"Simply put, were the people in this study serious about committing suicide, or did they go to a highly visible public place and threaten to commit suicide as a 'cry for help'?" Glasgow wrote in his study. "If it is the latter, it would be a mistake to count them as examples of the lives suicide prevention barriers could save if they never intended to die in the first place."
He also argued that it is impossible to say how people would have reacted if a barrier had been built on the Golden Gate Bridge prior to their suicide attempt.
"Survivors often report they only planned to jump from a specific bridge," Glasgow wrote, "but one factor that likely influenced this preference was the fact that it was actually possible to commit suicide at this location."
Another study presented by the Glendon Association involves two bridges in Washington, D.C. A suicide barrier installed on one bridge prevented any further suicides at that location, and the number of suicides from the other bridge, nearby and in eyeshot of the first bridge, remained constant.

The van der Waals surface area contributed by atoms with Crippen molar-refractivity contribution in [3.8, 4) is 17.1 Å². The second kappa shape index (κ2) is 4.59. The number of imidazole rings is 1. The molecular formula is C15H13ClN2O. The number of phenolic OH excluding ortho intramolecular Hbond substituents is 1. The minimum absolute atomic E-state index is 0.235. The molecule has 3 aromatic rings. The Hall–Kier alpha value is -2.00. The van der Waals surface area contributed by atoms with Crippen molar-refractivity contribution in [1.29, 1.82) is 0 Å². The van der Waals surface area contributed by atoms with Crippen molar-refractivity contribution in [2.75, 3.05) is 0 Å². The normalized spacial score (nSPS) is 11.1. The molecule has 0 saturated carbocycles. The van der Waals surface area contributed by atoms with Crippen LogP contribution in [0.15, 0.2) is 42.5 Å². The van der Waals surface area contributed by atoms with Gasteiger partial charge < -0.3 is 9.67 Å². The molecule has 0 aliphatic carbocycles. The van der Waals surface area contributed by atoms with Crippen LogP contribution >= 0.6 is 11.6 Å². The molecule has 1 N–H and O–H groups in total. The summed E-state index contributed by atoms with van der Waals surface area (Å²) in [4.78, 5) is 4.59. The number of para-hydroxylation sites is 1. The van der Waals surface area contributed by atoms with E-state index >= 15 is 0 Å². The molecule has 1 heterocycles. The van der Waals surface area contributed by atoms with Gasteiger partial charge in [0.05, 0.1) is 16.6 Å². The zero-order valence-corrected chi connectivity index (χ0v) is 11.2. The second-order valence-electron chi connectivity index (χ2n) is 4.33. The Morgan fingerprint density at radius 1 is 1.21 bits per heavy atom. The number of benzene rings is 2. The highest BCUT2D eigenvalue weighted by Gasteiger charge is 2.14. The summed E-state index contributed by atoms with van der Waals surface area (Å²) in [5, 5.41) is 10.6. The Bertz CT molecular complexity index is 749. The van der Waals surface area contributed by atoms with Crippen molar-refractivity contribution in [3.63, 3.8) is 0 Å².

Glasgow said presenting that as proof of the success of the barrier is disingenuous, pointing out that the authors of that study wrote that suicide attempters frustrated in their efforts at the first bridge are not restricted only to committing suicide from the second bridge.
In response, Firestone said other potential suicide locations in the area did not see a significant rise in attempts either. She also noted the case of a bridge in New Zealand, in which a safety barrier had been removed and the suicide rate rose.
Firestone cited another study discussed by Seiden involving a significant reduction in British suicide rates following the introduction of less toxic natural gas to replace the highly lethal coke gas previously used in domestic ovens. In discussing that issue, Seiden wrote that suicide rates remained reduced for 15 years with an "almost one-to-one correspondence between the reduction of suicides and the number of persons who had used coke gas in prior years."